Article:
Alternate Title

An Investigation of the Fish Population Within the Inland Waters of Horn Island, Mississippi, A Barrier Island in the Northern Gulf of Mexico

Document Type



An investigation to ascertain the species composition and the relative abundance of the fish population within the inland waters of Horn Island, Mississippi, a member of the offshore barrier island chain, was made from August 1965 to September 1966, and 69 species representing 58 genera and 35 families were encountered. In respect to the fishes certain biological and physical factors were noted.

Forty-nine collecting stations were established on the island, and these were categorized according to the nature of their appearance and location. A salinity range from fresh to 29.9 ppt. was recorded for the sampled bodies of water, with the high salinity areas being under the influence of Mississippi Sound waters. Fishes with both marine and brackish water affinities were collected. Euryhaline species were taken from both fresh water and water which was approaching fresh; however, no true fresh water fishes were obtained.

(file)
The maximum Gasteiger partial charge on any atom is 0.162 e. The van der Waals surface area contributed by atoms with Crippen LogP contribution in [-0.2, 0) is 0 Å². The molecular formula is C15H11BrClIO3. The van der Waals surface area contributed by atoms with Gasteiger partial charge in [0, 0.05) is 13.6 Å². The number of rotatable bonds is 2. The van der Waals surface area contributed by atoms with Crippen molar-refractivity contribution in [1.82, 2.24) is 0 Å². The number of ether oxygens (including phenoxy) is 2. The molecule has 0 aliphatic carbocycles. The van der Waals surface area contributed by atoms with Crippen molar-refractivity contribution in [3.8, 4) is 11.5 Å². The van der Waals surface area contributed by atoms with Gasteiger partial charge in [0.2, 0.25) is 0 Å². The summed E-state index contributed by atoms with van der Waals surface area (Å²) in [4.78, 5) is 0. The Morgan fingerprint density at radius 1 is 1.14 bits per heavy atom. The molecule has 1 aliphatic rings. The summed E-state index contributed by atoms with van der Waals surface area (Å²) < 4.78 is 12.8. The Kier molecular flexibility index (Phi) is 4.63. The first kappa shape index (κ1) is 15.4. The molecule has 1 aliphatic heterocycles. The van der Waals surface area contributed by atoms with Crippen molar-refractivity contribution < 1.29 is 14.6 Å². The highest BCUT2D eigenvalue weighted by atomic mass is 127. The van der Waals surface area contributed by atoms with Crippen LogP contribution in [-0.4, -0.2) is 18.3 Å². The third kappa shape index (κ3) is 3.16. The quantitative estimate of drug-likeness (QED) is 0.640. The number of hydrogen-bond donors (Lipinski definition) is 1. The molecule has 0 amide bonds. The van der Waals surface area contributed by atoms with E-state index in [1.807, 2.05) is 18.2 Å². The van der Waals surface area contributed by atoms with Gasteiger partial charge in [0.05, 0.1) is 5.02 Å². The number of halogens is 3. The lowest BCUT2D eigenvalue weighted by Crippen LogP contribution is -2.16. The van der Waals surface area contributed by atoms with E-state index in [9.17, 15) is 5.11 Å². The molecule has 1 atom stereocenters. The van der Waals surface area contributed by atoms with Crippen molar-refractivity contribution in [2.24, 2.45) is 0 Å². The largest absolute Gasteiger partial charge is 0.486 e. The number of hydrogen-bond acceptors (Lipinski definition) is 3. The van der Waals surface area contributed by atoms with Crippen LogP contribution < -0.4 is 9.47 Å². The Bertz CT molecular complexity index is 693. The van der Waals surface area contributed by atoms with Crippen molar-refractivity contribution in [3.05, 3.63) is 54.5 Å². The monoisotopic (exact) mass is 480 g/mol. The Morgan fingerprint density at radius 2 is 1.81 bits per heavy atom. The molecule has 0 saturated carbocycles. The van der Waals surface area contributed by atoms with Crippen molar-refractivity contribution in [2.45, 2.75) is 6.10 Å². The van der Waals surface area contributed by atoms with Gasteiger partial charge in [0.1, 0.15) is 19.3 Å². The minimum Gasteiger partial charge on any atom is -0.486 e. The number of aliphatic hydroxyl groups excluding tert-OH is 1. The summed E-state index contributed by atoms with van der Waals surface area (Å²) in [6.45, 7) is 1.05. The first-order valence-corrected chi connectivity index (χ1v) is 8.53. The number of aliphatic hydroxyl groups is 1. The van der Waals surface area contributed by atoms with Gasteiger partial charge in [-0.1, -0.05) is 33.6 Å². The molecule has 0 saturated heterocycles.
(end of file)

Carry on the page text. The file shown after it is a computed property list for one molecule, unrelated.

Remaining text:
Members of the Atherinidae, Cyprinodontidae, and Poeciliidae (Menidia beryllina, Cyprinodon variegatus, Fundulus similis, Gambusia affinnis, and Poecilia latipinna) contributed most conspicuously to the fish population. Other families which were encountered formed somewhat less conspicuous elements in the population. The killifishes and poeciliids are capable of completing their life histories in the majority of examined areas, and these species contributed most obviously to the permanent occupancy of the inland waters due to their established resident breeding populations.

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